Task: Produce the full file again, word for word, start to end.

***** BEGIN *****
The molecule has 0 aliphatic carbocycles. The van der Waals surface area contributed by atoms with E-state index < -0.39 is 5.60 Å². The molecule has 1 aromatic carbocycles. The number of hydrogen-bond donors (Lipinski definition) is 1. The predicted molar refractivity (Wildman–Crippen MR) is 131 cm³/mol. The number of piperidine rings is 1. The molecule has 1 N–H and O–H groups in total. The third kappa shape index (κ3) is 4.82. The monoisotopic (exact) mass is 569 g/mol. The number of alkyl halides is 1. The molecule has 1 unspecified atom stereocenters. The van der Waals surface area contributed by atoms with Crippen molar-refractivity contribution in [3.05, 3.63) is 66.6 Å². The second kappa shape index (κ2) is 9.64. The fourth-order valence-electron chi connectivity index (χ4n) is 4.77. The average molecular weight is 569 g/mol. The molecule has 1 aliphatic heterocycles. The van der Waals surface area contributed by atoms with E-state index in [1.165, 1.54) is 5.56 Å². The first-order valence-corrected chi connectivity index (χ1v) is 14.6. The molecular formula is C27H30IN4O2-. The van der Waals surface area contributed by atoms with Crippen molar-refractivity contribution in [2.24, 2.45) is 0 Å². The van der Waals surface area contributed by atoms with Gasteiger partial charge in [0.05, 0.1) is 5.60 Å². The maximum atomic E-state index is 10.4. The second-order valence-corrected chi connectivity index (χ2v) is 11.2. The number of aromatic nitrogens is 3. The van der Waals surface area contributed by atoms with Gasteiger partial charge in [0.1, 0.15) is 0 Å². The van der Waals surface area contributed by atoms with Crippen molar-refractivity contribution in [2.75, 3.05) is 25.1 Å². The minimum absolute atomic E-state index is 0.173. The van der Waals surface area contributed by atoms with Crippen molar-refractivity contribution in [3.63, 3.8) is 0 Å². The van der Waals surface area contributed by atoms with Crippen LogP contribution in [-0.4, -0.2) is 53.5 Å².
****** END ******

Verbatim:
The molecule has 0 aliphatic carbocycles. The van der Waals surface area contributed by atoms with E-state index < -0.39 is 5.60 Å². The molecule has 1 aromatic carbocycles. The number of hydrogen-bond donors (Lipinski definition) is 1. The predicted molar refractivity (Wildman–Crippen MR) is 131 cm³/mol. The number of piperidine rings is 1. The molecule has 1 N–H and O–H groups in total. The third kappa shape index (κ3) is 4.82. The monoisotopic (exact) mass is 569 g/mol. The number of alkyl halides is 1. The molecule has 1 unspecified atom stereocenters. The van der Waals surface area contributed by atoms with Crippen molar-refractivity contribution in [3.05, 3.63) is 66.6 Å². The second kappa shape index (κ2) is 9.64. The fourth-order valence-electron chi connectivity index (χ4n) is 4.77. The average molecular weight is 569 g/mol. The molecule has 1 aliphatic heterocycles. The van der Waals surface area contributed by atoms with E-state index in [1.165, 1.54) is 5.56 Å². The first-order valence-corrected chi connectivity index (χ1v) is 14.6. The molecular formula is C27H30IN4O2-. The van der Waals surface area contributed by atoms with Crippen molar-refractivity contribution in [2.24, 2.45) is 0 Å². The van der Waals surface area contributed by atoms with Gasteiger partial charge in [0.05, 0.1) is 5.60 Å². The maximum atomic E-state index is 10.4. The second-order valence-corrected chi connectivity index (χ2v) is 11.2. The number of aromatic nitrogens is 3. The van der Waals surface area contributed by atoms with Gasteiger partial charge in [0.1, 0.15) is 0 Å². The van der Waals surface area contributed by atoms with Crippen molar-refractivity contribution in [2.75, 3.05) is 25.1 Å². The minimum absolute atomic E-state index is 0.173. The van der Waals surface area contributed by atoms with Crippen molar-refractivity contribution in [3.63, 3.8) is 0 Å². The van der Waals surface area contributed by atoms with Crippen LogP contribution in [-0.4, -0.2) is 53.5 Å².